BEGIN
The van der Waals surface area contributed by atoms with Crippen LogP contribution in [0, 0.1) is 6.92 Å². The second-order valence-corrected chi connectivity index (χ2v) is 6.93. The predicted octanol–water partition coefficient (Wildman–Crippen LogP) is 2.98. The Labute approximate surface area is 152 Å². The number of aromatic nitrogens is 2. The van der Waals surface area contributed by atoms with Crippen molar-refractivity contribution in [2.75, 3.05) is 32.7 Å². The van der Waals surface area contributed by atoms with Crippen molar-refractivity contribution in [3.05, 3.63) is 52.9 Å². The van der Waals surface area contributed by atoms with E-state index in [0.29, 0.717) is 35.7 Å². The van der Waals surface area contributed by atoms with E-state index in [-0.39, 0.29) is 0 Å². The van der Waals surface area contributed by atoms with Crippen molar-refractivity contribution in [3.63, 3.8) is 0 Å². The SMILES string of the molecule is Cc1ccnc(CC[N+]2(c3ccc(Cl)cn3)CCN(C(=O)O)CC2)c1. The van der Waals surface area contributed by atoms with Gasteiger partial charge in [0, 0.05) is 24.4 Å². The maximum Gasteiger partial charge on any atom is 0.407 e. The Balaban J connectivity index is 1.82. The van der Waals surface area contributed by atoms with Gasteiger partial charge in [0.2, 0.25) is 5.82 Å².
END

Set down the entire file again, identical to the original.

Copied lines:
The van der Waals surface area contributed by atoms with Crippen LogP contribution in [0, 0.1) is 6.92 Å². The second-order valence-corrected chi connectivity index (χ2v) is 6.93. The predicted octanol–water partition coefficient (Wildman–Crippen LogP) is 2.98. The Labute approximate surface area is 152 Å². The number of aromatic nitrogens is 2. The van der Waals surface area contributed by atoms with Crippen molar-refractivity contribution in [2.75, 3.05) is 32.7 Å². The van der Waals surface area contributed by atoms with Crippen molar-refractivity contribution in [3.05, 3.63) is 52.9 Å². The van der Waals surface area contributed by atoms with E-state index in [0.29, 0.717) is 35.7 Å². The van der Waals surface area contributed by atoms with E-state index in [-0.39, 0.29) is 0 Å². The van der Waals surface area contributed by atoms with Crippen molar-refractivity contribution in [3.63, 3.8) is 0 Å². The SMILES string of the molecule is Cc1ccnc(CC[N+]2(c3ccc(Cl)cn3)CCN(C(=O)O)CC2)c1. The van der Waals surface area contributed by atoms with Gasteiger partial charge in [0, 0.05) is 24.4 Å². The maximum Gasteiger partial charge on any atom is 0.407 e. The Balaban J connectivity index is 1.82. The van der Waals surface area contributed by atoms with Gasteiger partial charge in [0.2, 0.25) is 5.82 Å².